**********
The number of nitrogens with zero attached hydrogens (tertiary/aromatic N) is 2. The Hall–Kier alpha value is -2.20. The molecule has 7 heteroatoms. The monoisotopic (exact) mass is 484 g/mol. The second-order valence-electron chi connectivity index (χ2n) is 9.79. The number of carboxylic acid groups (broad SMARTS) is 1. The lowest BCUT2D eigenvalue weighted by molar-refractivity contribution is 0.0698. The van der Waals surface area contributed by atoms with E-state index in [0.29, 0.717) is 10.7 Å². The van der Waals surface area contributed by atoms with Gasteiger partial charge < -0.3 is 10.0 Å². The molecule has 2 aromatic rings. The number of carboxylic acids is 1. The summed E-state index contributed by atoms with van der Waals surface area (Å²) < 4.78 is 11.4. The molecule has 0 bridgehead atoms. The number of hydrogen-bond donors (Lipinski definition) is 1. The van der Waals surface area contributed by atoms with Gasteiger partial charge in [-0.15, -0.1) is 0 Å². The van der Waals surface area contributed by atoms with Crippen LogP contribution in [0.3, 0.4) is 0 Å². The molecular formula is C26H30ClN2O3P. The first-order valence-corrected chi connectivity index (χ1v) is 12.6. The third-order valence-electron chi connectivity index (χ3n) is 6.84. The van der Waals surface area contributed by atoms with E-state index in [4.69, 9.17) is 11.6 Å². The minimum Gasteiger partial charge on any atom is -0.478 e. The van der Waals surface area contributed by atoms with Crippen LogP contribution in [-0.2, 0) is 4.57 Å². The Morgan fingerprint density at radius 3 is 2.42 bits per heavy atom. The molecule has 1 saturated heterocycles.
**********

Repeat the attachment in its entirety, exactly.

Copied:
The number of nitrogens with zero attached hydrogens (tertiary/aromatic N) is 2. The Hall–Kier alpha value is -2.20. The molecule has 7 heteroatoms. The monoisotopic (exact) mass is 484 g/mol. The second-order valence-electron chi connectivity index (χ2n) is 9.79. The number of carboxylic acid groups (broad SMARTS) is 1. The lowest BCUT2D eigenvalue weighted by molar-refractivity contribution is 0.0698. The van der Waals surface area contributed by atoms with E-state index in [0.29, 0.717) is 10.7 Å². The van der Waals surface area contributed by atoms with Gasteiger partial charge < -0.3 is 10.0 Å². The molecule has 2 aromatic rings. The number of carboxylic acids is 1. The summed E-state index contributed by atoms with van der Waals surface area (Å²) < 4.78 is 11.4. The molecule has 0 bridgehead atoms. The number of hydrogen-bond donors (Lipinski definition) is 1. The van der Waals surface area contributed by atoms with Gasteiger partial charge in [-0.15, -0.1) is 0 Å². The van der Waals surface area contributed by atoms with Crippen LogP contribution in [0.3, 0.4) is 0 Å². The molecular formula is C26H30ClN2O3P. The first-order valence-corrected chi connectivity index (χ1v) is 12.6. The third-order valence-electron chi connectivity index (χ3n) is 6.84. The van der Waals surface area contributed by atoms with E-state index in [4.69, 9.17) is 11.6 Å². The minimum Gasteiger partial charge on any atom is -0.478 e. The van der Waals surface area contributed by atoms with Crippen LogP contribution in [-0.2, 0) is 4.57 Å². The Morgan fingerprint density at radius 3 is 2.42 bits per heavy atom. The molecule has 1 saturated heterocycles.